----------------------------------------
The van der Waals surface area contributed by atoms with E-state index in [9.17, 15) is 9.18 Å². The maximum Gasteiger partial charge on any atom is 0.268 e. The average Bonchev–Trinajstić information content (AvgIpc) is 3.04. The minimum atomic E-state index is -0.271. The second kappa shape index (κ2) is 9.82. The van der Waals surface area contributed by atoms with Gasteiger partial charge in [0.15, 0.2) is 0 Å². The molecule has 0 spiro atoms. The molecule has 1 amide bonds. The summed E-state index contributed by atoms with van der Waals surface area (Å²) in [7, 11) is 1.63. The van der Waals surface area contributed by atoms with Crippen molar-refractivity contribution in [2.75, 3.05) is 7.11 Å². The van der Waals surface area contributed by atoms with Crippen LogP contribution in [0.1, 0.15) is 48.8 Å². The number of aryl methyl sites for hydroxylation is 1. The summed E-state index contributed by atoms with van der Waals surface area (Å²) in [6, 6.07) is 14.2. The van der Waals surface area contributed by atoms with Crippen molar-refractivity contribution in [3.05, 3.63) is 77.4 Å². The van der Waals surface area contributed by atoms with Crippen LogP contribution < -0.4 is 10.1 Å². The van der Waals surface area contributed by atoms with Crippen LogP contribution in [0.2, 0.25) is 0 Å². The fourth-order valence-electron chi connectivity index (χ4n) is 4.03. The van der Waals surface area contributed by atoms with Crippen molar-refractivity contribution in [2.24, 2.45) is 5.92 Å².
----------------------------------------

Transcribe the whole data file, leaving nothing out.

The van der Waals surface area contributed by atoms with E-state index in [9.17, 15) is 9.18 Å². The maximum Gasteiger partial charge on any atom is 0.268 e. The average Bonchev–Trinajstić information content (AvgIpc) is 3.04. The minimum atomic E-state index is -0.271. The second kappa shape index (κ2) is 9.82. The van der Waals surface area contributed by atoms with Gasteiger partial charge in [0.15, 0.2) is 0 Å². The molecule has 0 spiro atoms. The molecule has 1 amide bonds. The summed E-state index contributed by atoms with van der Waals surface area (Å²) in [7, 11) is 1.63. The van der Waals surface area contributed by atoms with Crippen molar-refractivity contribution in [2.75, 3.05) is 7.11 Å². The van der Waals surface area contributed by atoms with Crippen LogP contribution in [0.1, 0.15) is 48.8 Å². The number of aryl methyl sites for hydroxylation is 1. The summed E-state index contributed by atoms with van der Waals surface area (Å²) in [6, 6.07) is 14.2. The van der Waals surface area contributed by atoms with Crippen molar-refractivity contribution in [3.05, 3.63) is 77.4 Å². The van der Waals surface area contributed by atoms with Crippen LogP contribution < -0.4 is 10.1 Å². The van der Waals surface area contributed by atoms with Crippen LogP contribution in [0.2, 0.25) is 0 Å². The fourth-order valence-electron chi connectivity index (χ4n) is 4.03. The van der Waals surface area contributed by atoms with Crippen molar-refractivity contribution in [2.24, 2.45) is 5.92 Å².